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Hartnett: The bowl season is full of nothing (Dec. 6)

Brian Hartnett | Wednesday, December 5, 2012

On Sunday night, months of rampant media-fueled speculation finally came to an end, as the pairings for 35 bowl games were released.

Like most people, I watched mainly to see how the BCS picture shook out, but I also stayed tuned to see the lower-tier bowl matchups.  And what I saw was an extravagantly long list of mostly dull, uninspiring games.

Simply put, this season’s slate of bowl games carries very few interesting storylines.  Of course, the national championship tilt between Notre Dame and Alabama has the potential to be one of the sport’s all-time great games. Aside from that, there’s an intriguing Fiesta Bowl matchup between Kansas State and Oregon, a promising shootout between former Big 12 rivals Oklahoma and Texas A&M in the Cotton Bowl and a potentially interesting “Battle of the Tigers” between Clemson and LSU on New Year’s Eve.

The only problem is that, for every Fiesta Bowl or Cotton Bowl, there are about four Buffalo Wild Wings Bowls or Famous Idaho Potato Bowls.

Overall, there are 35 bowls and 70 teams playing in them, a figure that sounds ridiculous when you consider there are only 120 full-time FBS football programs. 58.3 percent of FBS football programs will be going bowling this season, and, if you take out the four ineligible teams that would have otherwise grabbed bowl slots, that figure rises to greater than 60 percent of programs that are bowl-eligible.

Essentially, the bowl game system is like a recreational soccer league that awards its players participation medals, recognizing that few players have earned an award based on their merits.

In today’s football landscape, achieving the magical number of six wins for bowl eligibility is not too difficult. Teams can basically pencil in a win over an FCS opponent, beat up on two or three non-conference cupcakes, defeat one or two teams from the cellar of their conference and maybe even sneak out a win or two against an equal or better conference opponent to hit six wins and guarantee a bowl trip.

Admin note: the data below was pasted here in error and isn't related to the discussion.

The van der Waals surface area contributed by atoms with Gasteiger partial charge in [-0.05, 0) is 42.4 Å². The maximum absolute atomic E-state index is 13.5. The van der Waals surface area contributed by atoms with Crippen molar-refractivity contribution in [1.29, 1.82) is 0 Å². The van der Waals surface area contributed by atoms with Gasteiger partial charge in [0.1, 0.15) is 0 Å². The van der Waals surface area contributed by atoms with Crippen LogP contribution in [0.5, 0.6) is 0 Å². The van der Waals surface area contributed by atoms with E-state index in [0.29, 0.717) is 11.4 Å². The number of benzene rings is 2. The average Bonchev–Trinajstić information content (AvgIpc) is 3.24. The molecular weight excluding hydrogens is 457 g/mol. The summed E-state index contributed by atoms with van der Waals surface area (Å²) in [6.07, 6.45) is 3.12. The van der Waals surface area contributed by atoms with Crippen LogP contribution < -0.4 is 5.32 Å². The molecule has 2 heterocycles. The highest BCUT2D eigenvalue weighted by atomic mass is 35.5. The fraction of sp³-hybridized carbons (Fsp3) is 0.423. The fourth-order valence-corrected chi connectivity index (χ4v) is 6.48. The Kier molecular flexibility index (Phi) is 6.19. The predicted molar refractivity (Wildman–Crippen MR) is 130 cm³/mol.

Heck, teams can even reach a bowl game with a losing record, as we saw in the case of 6-7 Georgia Tech.

The Yellow Jackets’ inclusion brings me to my next point: the ridiculous conference tie-ins that allow for the presence of average teams in college football’s “postseason.”

Nowhere is this more apparent than the BCS and its provisions to include the champions of the six BCS conferences, including the Big East and the ACC.

These conferences are ranked sixth and seventh respectively in the Sagarin conference rankings, yet they have a guaranteed spot at the BCS banquet. Hence, we end up with the chance for Georgia Tech to make the Orange Bowl, an underwhelming Louisville squad in the Sugar Bowl and a five-loss Wisconsin in the Rose Bowl, a fact that must thrill the organizers at the “Granddaddy of them all.”

In fact, five of the six bowl games on New Year’s Day feature Big Ten teams, which is a potential nightmare for college football fans given the conference’s struggles this season. The conference has been 20-34 in bowl games since the 2005 season, and its winning percentage doesn’t look likely to rise this year, with the aforementioned Badgers battling Pac-12 champion Stanford, a Nebraska team that gave up 70 points in its last game meeting a Georgia team that was a deflected pass away from the national championship and a Northwestern program that hasn’t won a bowl game since 1949 facing Mississippi State.

Although these tie-ins foster matchups between historically elite programs, they also largely deprive us of the chance to watch major BCS teams take on top schools from non-automatic qualifying conferences, which has recently been an interesting part of bowl season. Twenty-seven schools from non-AQ conferences (not including Notre Dame) will appear in bowl games, yet only five of them are taking on teams from BCS conferences.

This setup keeps us away from games like the exciting Boise State-Oklahoma or Alabama-Utah showdowns from the last few years and, instead, gives us matchups like Western Kentucky-Central Michigan and San Jose State-Bowling Green, two games that won’t be high on anyone’s viewing list.

I guess the only fortunate thing about such gluttony of bowls is that there’s a good chance one of them is going on at any given moment. Just think, you can celebrate the end of finals by watching the Gildan New Mexico Bowl on Dec. 15 and cap off the 13th day of Christmas by watching Notre Dame-Alabama in the national championship on Jan. 7, giving you a winter break full of football.

After all, you weren’t planning to do much on your winter break, were you?

Contact Brian Hartnett at [email protected]

The views expressed in this Sports Authority are those of the author and not necessarily those of The Observer.